Fate of Defense Authorization Bill Looks Favorable Second Time Around

The Senate overwhelmingly passed the NDAA, sending it to Obama’s desk, where he’s expected to sign it into law.

U.S. Marines and their Philippine counterparts after taking part in an amphibious-landing exercise at a nine-day joint U.S. and Philippine military exercise, dubbed PHIBLEX, northwest of Manila, Philippines, October 9, 2015.
AP Photo/Bullit Marquez
Molly O'Toole, Defense One
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Molly O'Toole, Defense One
Nov. 10, 2015, 1:02 p.m.

Hav­ing re­solved a budget im­passe over de­fense spend­ing, the Sen­ate passed the $607 bil­lion an­nu­al de­fense au­thor­iz­a­tion bill 91-to-three on Tues­day. It soon heads to Pres­id­ent Obama’s desk, where he’s ex­pec­ted to sign it, des­pite earli­er veto threats.

“For 53 con­sec­ut­ive years, Con­gress has passed the NDAA, … but per­haps at no time in our na­tion’s his­tory has this le­gis­la­tion been more crit­ic­al,” Sen­ate Armed Ser­vices Com­mit­tee Chair­man Sen. John Mc­Cain said on the floor ahead of the vote, not­ing se­cur­ity crises from the South China Sea to the re­por­ted down­ing of a Rus­si­an jet­liner by a ter­ror­ist act. “As our cit­izenry and voters are deeply frus­trated about our in­ab­il­ity to get any­thing done here, I would just point out that our highest pri­or­ity and re­spons­ib­il­ity is de­fend­ing the na­tion.”

Obama ve­toed the NDAA for the first time on Oc­to­ber 22, primar­ily be­cause law­makers cir­cum­ven­ted budget caps to boost de­fense spend­ing through the Pentagon’s war chest, known as the over­seas con­tin­gency op­er­a­tions fund. But House and Sen­ate lead­er­ship worked out a two-year agree­ment to lift the caps, which Obama signed in­to law on Novem­ber 2, clear­ing the way for the fisc­al 2016 NDAA.

After find­ing $5 bil­lion in cuts to bring the NDAA in line with the budget deal, the House re­in­tro­duced the bill with no oth­er changes and passed it Thursday by a vote of 370-to-58.

On Tues­day, only Demo­crat­ic Sens. Ron Wyden and Jeff Merkley, and in­de­pend­ent Bernie Sanders, former chair­man of the Sen­ate Vet­er­ans’ Af­fairs Com­mit­tee and cur­rent pres­id­en­tial can­did­ate, voted against the meas­ure. All of the can­did­ates on the Re­pub­lic­an side—Sens. Lind­sey Gra­ham, Marco Ru­bio, Ted Cruz, and Rand Paul—did not vote. (The GOP holds it next pres­id­en­tial de­bate Tues­day night.)  

Still, Obama also cited re­stric­tions on Guantanamo as part of his reas­on­ing for veto­ing the ini­tial NDAA. Last week, the White House wouldn’t rule out a second veto over the stric­tures, which would ef­fect­ively put a le­gis­lat­ive freeze on the pres­id­ent’s ef­forts to close the mil­it­ary pris­on in Cuba, but law­makers made clear to De­fense One they wouldn’t be chan­ging the policy lan­guage.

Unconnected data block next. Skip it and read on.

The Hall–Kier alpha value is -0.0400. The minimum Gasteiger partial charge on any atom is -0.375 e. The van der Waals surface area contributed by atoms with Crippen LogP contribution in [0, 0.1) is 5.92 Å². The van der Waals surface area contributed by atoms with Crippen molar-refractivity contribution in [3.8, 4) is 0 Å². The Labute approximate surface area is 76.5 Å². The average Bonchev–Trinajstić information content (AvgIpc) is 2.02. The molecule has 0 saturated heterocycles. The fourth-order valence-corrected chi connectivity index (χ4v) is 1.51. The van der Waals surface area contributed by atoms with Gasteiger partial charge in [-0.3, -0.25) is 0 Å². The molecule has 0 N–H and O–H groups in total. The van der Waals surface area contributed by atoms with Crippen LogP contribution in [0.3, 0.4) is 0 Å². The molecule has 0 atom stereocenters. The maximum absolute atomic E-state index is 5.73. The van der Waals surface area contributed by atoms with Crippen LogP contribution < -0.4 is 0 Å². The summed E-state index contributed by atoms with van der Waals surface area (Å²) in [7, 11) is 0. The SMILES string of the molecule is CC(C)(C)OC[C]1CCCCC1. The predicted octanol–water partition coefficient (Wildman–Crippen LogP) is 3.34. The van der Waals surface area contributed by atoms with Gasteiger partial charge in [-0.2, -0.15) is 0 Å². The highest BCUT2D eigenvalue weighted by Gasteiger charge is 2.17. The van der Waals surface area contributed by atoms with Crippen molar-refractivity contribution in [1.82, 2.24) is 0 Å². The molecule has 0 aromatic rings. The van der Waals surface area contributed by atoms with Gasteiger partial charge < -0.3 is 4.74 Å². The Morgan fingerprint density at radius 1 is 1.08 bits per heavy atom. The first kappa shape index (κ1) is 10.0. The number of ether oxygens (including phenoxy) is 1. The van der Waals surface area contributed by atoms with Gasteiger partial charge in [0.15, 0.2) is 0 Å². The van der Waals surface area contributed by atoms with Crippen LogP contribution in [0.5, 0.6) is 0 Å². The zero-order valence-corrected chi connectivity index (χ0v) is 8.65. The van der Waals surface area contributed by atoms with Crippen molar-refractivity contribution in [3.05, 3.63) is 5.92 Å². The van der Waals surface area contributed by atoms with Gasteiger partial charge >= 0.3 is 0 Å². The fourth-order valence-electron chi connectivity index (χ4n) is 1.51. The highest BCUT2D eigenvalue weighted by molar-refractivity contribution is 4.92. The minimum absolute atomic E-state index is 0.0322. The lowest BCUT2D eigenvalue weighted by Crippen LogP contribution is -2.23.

In the end, the pres­id­ent is ex­pec­ted to sign the NDAA, lock­ing those obstacles in­to law.

Con­gress has passed the “must-pass,” be­hemoth bill for 53 con­sec­ut­ive years. Re­pub­lic­an crit­ics used the pres­id­ent’s veto to ac­cuse him of be­ing will­ing to “hold our troops and their fam­il­ies ransom” for polit­ic­al reas­ons des­pite a tu­mul­tu­ous­ness glob­al-se­cur­ity en­vir­on­ment. That claim packs less polit­ic­al punch giv­en that this is likely the last NDAA Obama will con­sider be­fore the 2016 pres­id­en­tial elec­tion.

Obama has op­posed Guantanamo re­stric­tions in the bill every oth­er year of his ad­min­is­tra­tion and still signed it in­to law. This year also rep­res­ents something of an olive branch to law­makers as the ad­min­is­tra­tion pre­pares to sub­mit to Con­gress later this week a plan to close Guantanamo.

There’s little ap­pet­ite for the plan on Cap­it­ol Hill, but the White House says it re­mains hope­ful it can work with law­makers to lift the re­stric­tions.

Or, at least, ad­min­is­tra­tion of­fi­cials aren’t yet pub­licly ac­know­ledging they’ve ex­hausted all their op­tions ahead of ex­ec­ut­ive ac­tion.

On Monday, White House spokes­man Josh Earn­est was asked if the ad­min­is­tra­tion is con­cerned it is too late for the plan, giv­en the NDAA has ad­vanced. “The sense is that we’re go­ing to need some co­oper­a­tion from Con­gress in or­der to ad­vance this pri­or­ity,” he re­spon­ded. “And that would be true wheth­er or not the NDAA had passed or not. So no, it’s not too late.”

But ac­know­ledging that the NDAA sets policy in­to 2017, Earn­est said the pres­id­ent wouldn’t be sat­is­fied leav­ing of­fice hav­ing simply sched­uled Guantanamo for shut­down.

“His goal is to have it closed on his watch as he prom­ised,” he said. “That’s been our goal since I think the pres­id­ent’s second full day in of­fice. It con­tin­ues to be our goal today.”

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